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Published: May 23, 2005

 
 

The Value of Corporate Values

Moreover, companies are showing little patience for executives who place their businesses at risk by crossing the line from prudent to unethical behavior. A recent example was the prompt decision by Boeing’s board to oust CEO Harry Stonecipher over a sexual affair he was having with an employee. Mr. Stonecipher had been appointed to the top job 15 months earlier to help improve Boeing’s standing with the Pentagon, its largest customer, after a series of ethics breaches. The board did not specifically indicate what ethical rule Mr. Stonecipher had violated, but it was clear that in the current climate, any obvious ethical lapse would be an indiscretion that the company could not tolerate and that would affect the bottom line. (See “CEO Succession 2004: The World's Most Prominent Temp Workers,” by Chuck Lucier, Rob Schuyt, and Edward Tse, Spring 2005.)

As Pfizer CFO David Shedlarz says in CFO Thought Leaders: Advancing the Frontiers of Finance (strategy+business Books, 2005): “It is critically important to do right. It is not adequate to meet the letter of the law — the spirit and the intent are what have to be kept keenly in mind.”

For the purposes of this study, we defined values as “a corporation’s institutional standards of behavior.” Generally, companies follow the same “values cycle”: They articulate a set of corporate values and attempt to embed them in management practices, which they hope will reinforce behaviors that benefit the company and communities inside and outside the firm, and which in turn strengthen the institution’s values.

The fundamental findings were:

• Ethical behavior is a core component of company activities. Of the 89 percent of companies that have a written corporate values statement, 90 percent specify ethical conduct as a principle. Further, 81 percent believe their management practices encourage ethical behavior among staff. Ethics-related language in formal statements not only sets corporate expectations for employee behavior; it also serves as a shield companies are using in an increasingly complex and global legal and regulatory environment.

• Most companies believe values influence two important strategic areas — relationships and reputation — but do not see the direct link to growth. Of the companies that value commitment to customers, 80 percent believe their principles reinforce such dedication. Substantial majorities also categorize employee retention and recruitment and corporate reputation as both important to their business strategy and strongly affected by values. However, few think that these values directly affect earnings and revenue growth.

• Most companies are not measuring their “ROV.” In a business environment increasingly dominated by attention to definable returns on specific investments, most senior executives are surprisingly lax in attempting to quantify a return on values (ROV). Fewer than half say they have the ability to measure a direct link to revenue and earnings growth.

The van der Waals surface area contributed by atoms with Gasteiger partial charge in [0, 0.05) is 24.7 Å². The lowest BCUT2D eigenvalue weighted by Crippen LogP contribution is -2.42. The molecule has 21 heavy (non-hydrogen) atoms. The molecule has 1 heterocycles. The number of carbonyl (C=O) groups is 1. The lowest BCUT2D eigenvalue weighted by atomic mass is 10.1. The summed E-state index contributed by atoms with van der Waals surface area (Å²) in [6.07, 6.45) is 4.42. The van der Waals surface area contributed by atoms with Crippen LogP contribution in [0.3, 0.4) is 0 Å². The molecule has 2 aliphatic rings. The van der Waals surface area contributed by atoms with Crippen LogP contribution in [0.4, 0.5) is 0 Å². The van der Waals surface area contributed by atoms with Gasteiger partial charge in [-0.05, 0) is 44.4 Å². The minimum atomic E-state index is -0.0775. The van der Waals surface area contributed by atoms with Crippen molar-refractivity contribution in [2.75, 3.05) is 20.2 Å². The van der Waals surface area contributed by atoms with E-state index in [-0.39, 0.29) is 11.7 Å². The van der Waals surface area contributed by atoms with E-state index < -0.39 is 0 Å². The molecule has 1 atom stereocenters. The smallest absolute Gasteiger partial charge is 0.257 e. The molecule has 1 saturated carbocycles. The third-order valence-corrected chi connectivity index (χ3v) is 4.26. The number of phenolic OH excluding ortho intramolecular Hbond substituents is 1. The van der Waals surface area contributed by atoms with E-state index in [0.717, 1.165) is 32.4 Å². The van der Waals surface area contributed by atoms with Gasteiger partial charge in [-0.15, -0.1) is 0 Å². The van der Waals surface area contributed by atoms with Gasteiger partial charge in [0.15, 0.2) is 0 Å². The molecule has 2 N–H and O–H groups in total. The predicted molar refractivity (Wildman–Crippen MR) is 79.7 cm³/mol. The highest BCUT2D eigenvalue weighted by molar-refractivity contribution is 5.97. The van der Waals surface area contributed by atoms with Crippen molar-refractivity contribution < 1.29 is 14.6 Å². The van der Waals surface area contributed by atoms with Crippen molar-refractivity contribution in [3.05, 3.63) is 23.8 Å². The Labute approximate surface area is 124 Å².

• Top performers consciously connect values and operations. Companies that report superior financial results emphasize such values as commitment to employees, drive to succeed, and adaptability far more than their peers. They are also more successful in linking values to the way they run their companies: A significantly greater number report that their management practices are effective in fostering values that influence growth, and executives at these companies are more likely to believe that social and environmental responsibility have a positive effect on financial performance.

• Values practices vary significantly by region. Asian and European companies are more likely than North American firms to emphasize values related to the corporation’s broader role in society, such as social and environmental responsibility. The manner in which companies reinforce values and align them with company strategies also varies by region.

• The CEO’s tone really matters. Eighty-five percent of the respondents say their companies rely on explicit CEO support to reinforce values, and 77 percent say such support is one of the “most effective” practices for reinforcing the company’s ability to act on its values. It is considered the most effective practice among respondents in all regions, industries, and company sizes. (See “Leaders Make Values Visible,” below.)

 
 
 
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Resources

  1. Mitchell Pacelle, Martin Fackler, and Andrew Morse, “For Citigroup, Scandal in Japan Shows Dangers of Global Sprawl,” Wall Street Journal, Dec. 22, 2004
  2. Anne M. Mulcahy, Keynote Address, Business for Social Responsibility annual conference, New York, N.Y., Nov. 11, 2004
  3. Daniel Yankelovich, “Making Trust a Competitive Asset: Breaking Out of Narrow Frameworks,” a report of the Special Meeting of Senior Executives on The Deeper Crisis of Trust, New York, N.Y., May 15–17, 2003; Click here.
  4. CFO Thought Leaders: Advancing the Frontiers of Finance, edited by Rob Norton (strategy+business Books, 2005)
  5. Lynn Sharp Paine, Value Shift: Why Companies Must Merge Social and Financial Imperatives to Achieve Superior Performance (McGraw-Hill, 2003)